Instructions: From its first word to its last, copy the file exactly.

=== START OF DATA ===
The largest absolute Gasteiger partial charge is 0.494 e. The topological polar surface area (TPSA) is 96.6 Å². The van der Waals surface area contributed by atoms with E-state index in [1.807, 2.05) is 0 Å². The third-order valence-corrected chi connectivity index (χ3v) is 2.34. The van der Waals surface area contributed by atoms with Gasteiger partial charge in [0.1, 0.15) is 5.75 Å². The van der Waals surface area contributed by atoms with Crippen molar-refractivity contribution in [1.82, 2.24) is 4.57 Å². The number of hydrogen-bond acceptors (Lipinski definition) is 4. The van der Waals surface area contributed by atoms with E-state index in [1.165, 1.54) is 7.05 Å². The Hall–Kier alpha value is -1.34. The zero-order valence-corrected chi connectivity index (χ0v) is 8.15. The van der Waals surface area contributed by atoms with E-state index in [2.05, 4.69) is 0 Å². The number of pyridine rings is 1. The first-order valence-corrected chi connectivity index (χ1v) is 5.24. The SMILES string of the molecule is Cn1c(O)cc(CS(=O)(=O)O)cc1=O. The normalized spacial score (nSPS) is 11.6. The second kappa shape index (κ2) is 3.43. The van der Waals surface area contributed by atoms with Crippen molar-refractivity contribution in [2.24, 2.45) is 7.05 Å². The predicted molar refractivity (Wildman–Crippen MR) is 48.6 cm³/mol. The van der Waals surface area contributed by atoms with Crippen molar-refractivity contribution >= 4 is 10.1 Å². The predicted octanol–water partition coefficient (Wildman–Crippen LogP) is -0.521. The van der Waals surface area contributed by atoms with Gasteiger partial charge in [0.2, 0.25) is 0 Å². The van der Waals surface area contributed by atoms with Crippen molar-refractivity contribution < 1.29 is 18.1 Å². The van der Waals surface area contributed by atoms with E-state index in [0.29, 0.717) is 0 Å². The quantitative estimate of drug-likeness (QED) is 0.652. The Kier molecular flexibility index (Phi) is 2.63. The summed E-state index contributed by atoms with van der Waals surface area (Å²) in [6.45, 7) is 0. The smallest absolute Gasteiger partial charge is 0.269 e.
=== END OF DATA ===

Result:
The largest absolute Gasteiger partial charge is 0.494 e. The topological polar surface area (TPSA) is 96.6 Å². The van der Waals surface area contributed by atoms with E-state index in [1.807, 2.05) is 0 Å². The third-order valence-corrected chi connectivity index (χ3v) is 2.34. The van der Waals surface area contributed by atoms with Gasteiger partial charge in [0.1, 0.15) is 5.75 Å². The van der Waals surface area contributed by atoms with Crippen molar-refractivity contribution in [1.82, 2.24) is 4.57 Å². The number of hydrogen-bond acceptors (Lipinski definition) is 4. The van der Waals surface area contributed by atoms with E-state index in [1.165, 1.54) is 7.05 Å². The Hall–Kier alpha value is -1.34. The zero-order valence-corrected chi connectivity index (χ0v) is 8.15. The van der Waals surface area contributed by atoms with E-state index in [2.05, 4.69) is 0 Å². The number of pyridine rings is 1. The first-order valence-corrected chi connectivity index (χ1v) is 5.24. The SMILES string of the molecule is Cn1c(O)cc(CS(=O)(=O)O)cc1=O. The normalized spacial score (nSPS) is 11.6. The second kappa shape index (κ2) is 3.43. The van der Waals surface area contributed by atoms with Crippen molar-refractivity contribution in [2.24, 2.45) is 7.05 Å². The predicted molar refractivity (Wildman–Crippen MR) is 48.6 cm³/mol. The van der Waals surface area contributed by atoms with Crippen molar-refractivity contribution >= 4 is 10.1 Å². The predicted octanol–water partition coefficient (Wildman–Crippen LogP) is -0.521. The van der Waals surface area contributed by atoms with Gasteiger partial charge in [0.2, 0.25) is 0 Å². The van der Waals surface area contributed by atoms with Crippen molar-refractivity contribution < 1.29 is 18.1 Å². The van der Waals surface area contributed by atoms with E-state index in [0.29, 0.717) is 0 Å². The quantitative estimate of drug-likeness (QED) is 0.652. The Kier molecular flexibility index (Phi) is 2.63. The summed E-state index contributed by atoms with van der Waals surface area (Å²) in [6.45, 7) is 0. The smallest absolute Gasteiger partial charge is 0.269 e.